Performance is often a key concern in designing systems. Every time we consider performance we are making some kind of trade off in the wider system, and this needs to be understood or the system will fail.
Generally a performance requirement is phrased in a vague manner, indicating the system should be fast, responsive or otherwise quick. This is going to be very hard to design well for.
A good requirement will let us start making the tradeoffs we need. It will request that a key page is loaded in less than a second, or that calls to external services complete in less than 100 milliseconds. The requirement here is measurable, so we know if we have achieved it or not.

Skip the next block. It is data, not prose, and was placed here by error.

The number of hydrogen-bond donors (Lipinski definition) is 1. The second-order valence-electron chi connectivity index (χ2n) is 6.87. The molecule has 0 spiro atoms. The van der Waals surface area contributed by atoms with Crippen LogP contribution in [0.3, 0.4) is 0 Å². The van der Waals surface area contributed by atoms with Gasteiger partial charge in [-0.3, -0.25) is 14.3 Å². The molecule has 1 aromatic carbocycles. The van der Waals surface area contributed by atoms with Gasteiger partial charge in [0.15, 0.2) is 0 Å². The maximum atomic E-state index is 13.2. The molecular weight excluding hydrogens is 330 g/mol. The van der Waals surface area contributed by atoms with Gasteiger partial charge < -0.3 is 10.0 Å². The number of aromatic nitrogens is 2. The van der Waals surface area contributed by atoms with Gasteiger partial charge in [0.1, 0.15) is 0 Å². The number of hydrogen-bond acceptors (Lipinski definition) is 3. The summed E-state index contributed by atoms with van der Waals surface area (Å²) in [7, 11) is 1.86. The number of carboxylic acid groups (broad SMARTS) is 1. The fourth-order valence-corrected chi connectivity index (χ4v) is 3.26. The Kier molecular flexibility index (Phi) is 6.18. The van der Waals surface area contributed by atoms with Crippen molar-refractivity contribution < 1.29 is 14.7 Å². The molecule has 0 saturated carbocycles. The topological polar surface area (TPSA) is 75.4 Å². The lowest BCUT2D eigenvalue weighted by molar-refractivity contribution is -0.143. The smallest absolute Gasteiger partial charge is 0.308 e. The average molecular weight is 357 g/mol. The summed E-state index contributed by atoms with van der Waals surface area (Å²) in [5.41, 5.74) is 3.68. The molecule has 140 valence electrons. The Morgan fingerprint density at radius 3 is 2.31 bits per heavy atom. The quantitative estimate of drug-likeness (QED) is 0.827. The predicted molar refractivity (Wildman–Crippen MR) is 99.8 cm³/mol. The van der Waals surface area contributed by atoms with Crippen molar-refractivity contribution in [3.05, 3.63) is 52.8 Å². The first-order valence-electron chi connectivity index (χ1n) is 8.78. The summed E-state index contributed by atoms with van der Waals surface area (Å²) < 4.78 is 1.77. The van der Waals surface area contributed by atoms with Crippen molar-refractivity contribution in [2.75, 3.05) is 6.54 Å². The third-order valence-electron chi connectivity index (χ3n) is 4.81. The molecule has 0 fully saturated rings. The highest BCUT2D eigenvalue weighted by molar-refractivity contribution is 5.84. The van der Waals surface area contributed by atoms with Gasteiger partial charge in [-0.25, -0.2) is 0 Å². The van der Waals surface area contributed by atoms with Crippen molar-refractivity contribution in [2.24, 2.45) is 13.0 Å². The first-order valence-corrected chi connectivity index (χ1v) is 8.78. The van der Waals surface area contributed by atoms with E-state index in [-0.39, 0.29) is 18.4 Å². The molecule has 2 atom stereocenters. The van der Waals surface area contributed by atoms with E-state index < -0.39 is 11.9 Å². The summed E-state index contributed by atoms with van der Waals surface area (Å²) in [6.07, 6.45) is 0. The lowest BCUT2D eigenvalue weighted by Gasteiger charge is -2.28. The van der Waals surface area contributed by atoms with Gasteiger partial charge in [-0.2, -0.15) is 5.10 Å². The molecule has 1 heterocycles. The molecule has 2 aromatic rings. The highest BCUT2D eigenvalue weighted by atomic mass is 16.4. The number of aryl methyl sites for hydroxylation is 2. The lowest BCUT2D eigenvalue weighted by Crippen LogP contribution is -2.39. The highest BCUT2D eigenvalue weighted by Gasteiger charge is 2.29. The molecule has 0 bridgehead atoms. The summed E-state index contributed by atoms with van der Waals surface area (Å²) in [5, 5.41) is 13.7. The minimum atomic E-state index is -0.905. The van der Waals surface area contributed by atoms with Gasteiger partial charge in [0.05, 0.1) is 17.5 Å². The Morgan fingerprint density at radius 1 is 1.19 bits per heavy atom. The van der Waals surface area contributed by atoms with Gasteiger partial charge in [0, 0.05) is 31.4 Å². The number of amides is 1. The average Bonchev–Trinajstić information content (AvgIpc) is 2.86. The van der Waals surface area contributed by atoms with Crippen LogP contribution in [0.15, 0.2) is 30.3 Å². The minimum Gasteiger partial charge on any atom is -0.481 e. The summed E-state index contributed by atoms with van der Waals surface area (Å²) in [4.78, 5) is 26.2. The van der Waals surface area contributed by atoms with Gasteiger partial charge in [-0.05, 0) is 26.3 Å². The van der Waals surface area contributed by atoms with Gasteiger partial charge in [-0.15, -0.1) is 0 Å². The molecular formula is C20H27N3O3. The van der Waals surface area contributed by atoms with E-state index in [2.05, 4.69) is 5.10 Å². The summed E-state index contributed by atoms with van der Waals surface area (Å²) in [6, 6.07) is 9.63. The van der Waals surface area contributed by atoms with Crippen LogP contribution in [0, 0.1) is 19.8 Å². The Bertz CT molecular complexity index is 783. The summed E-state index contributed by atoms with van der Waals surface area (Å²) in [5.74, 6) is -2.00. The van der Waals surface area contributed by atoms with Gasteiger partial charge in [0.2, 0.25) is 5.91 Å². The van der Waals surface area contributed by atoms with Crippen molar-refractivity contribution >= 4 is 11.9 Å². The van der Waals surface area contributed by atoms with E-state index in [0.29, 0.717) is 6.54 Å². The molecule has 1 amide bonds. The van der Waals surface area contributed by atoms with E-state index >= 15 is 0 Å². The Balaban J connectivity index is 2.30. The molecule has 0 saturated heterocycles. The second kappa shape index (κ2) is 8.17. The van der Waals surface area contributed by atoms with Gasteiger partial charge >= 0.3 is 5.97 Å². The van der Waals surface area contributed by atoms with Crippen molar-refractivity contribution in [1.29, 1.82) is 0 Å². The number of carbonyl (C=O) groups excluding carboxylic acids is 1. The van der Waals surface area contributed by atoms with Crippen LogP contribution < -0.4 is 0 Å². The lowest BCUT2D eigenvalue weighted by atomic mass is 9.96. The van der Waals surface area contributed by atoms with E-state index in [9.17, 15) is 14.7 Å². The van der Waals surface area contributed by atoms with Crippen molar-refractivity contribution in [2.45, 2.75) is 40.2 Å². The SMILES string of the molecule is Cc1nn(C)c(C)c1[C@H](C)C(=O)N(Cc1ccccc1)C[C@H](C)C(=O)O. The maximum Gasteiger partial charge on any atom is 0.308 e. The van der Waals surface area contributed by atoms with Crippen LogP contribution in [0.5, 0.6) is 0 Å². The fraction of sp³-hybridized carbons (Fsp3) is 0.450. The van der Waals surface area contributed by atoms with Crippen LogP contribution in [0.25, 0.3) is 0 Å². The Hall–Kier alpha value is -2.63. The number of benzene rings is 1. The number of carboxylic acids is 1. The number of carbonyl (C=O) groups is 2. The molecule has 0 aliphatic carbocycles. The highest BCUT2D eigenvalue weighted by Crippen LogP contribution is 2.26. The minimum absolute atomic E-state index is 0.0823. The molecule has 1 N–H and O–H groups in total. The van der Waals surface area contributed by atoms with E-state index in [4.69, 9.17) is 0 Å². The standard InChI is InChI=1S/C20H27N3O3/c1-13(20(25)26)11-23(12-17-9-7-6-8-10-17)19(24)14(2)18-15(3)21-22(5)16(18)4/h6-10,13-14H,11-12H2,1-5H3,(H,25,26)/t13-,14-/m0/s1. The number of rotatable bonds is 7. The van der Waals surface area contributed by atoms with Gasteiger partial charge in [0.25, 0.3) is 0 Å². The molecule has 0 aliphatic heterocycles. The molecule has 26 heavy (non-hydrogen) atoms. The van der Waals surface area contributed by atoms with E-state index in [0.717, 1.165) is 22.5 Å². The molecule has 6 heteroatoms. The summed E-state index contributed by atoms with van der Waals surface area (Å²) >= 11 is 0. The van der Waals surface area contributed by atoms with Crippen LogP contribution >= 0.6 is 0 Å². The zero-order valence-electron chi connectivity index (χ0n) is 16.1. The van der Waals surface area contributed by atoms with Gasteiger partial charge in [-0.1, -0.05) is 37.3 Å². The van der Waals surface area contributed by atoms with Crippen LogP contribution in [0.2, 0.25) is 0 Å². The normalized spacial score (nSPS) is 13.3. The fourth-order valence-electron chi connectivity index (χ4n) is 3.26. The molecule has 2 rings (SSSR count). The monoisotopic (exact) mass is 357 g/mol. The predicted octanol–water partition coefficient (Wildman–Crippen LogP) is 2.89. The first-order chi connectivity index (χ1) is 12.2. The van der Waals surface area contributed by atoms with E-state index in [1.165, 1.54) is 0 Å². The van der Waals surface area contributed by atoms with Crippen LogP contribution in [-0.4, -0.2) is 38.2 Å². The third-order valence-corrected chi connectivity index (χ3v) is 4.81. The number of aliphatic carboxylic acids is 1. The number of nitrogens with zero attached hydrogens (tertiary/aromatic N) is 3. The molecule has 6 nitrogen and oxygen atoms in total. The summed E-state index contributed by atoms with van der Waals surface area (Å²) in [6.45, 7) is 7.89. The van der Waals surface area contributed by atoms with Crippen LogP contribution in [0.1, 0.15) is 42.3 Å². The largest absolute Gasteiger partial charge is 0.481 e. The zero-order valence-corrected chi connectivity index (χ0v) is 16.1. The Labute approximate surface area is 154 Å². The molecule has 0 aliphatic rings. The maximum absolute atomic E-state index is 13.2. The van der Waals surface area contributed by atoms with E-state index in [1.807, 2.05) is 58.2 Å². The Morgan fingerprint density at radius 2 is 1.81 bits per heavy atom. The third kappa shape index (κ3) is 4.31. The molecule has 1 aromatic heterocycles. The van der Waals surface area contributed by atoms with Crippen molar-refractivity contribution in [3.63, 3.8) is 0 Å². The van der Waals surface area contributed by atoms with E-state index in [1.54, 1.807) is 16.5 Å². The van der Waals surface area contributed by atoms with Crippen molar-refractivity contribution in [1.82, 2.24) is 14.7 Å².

With the measurable requirement in hand, we can decide how to achieve the required performance. It might be easy, and just be met as the system is designed. We might need to cache data, or use more powerful hardware (trading cost for performance). We may find we need to use a lower level language or code module (trading maintainability for performance). We might have to use new or unproven technologies (trading risk for performance).
Once the requirement is understood we can look at the key performance tradeoffs, make the system design with these in mind and ensure that the stakeholders in the system are aware of the choices and options available to them. If we don’t have measurable performance requirements, we can’t make these informed decisions, and the system will suffer.